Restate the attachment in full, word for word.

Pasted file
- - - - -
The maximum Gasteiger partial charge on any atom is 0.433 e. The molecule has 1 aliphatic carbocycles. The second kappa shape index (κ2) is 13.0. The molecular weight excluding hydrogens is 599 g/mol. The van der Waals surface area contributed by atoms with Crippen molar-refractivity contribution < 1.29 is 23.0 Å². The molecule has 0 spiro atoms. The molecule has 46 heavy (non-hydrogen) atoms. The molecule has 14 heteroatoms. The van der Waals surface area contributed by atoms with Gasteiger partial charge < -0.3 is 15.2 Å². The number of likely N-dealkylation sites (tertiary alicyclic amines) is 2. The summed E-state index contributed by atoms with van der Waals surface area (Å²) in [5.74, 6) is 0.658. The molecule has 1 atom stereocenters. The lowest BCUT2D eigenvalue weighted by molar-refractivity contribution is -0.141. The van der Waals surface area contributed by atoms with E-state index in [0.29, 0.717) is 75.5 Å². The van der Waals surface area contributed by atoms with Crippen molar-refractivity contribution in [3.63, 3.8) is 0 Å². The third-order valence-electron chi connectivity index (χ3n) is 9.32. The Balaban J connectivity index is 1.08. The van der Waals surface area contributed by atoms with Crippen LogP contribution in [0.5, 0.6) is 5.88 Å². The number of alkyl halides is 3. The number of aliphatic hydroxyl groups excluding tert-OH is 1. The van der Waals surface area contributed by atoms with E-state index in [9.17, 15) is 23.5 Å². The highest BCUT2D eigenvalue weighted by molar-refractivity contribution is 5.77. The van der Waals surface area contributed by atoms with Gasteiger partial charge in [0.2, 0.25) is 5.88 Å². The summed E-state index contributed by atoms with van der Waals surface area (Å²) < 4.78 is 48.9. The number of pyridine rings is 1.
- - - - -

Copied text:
The maximum Gasteiger partial charge on any atom is 0.433 e. The molecule has 1 aliphatic carbocycles. The second kappa shape index (κ2) is 13.0. The molecular weight excluding hydrogens is 599 g/mol. The van der Waals surface area contributed by atoms with Crippen molar-refractivity contribution < 1.29 is 23.0 Å². The molecule has 0 spiro atoms. The molecule has 46 heavy (non-hydrogen) atoms. The molecule has 14 heteroatoms. The van der Waals surface area contributed by atoms with Gasteiger partial charge < -0.3 is 15.2 Å². The number of likely N-dealkylation sites (tertiary alicyclic amines) is 2. The summed E-state index contributed by atoms with van der Waals surface area (Å²) in [5.74, 6) is 0.658. The molecule has 1 atom stereocenters. The lowest BCUT2D eigenvalue weighted by molar-refractivity contribution is -0.141. The van der Waals surface area contributed by atoms with E-state index in [0.29, 0.717) is 75.5 Å². The van der Waals surface area contributed by atoms with Crippen molar-refractivity contribution in [3.63, 3.8) is 0 Å². The third-order valence-electron chi connectivity index (χ3n) is 9.32. The Balaban J connectivity index is 1.08. The van der Waals surface area contributed by atoms with Crippen LogP contribution in [0.5, 0.6) is 5.88 Å². The number of alkyl halides is 3. The number of aliphatic hydroxyl groups excluding tert-OH is 1. The van der Waals surface area contributed by atoms with E-state index in [9.17, 15) is 23.5 Å². The highest BCUT2D eigenvalue weighted by molar-refractivity contribution is 5.77. The van der Waals surface area contributed by atoms with Gasteiger partial charge in [0.2, 0.25) is 5.88 Å². The summed E-state index contributed by atoms with van der Waals surface area (Å²) < 4.78 is 48.9. The number of pyridine rings is 1.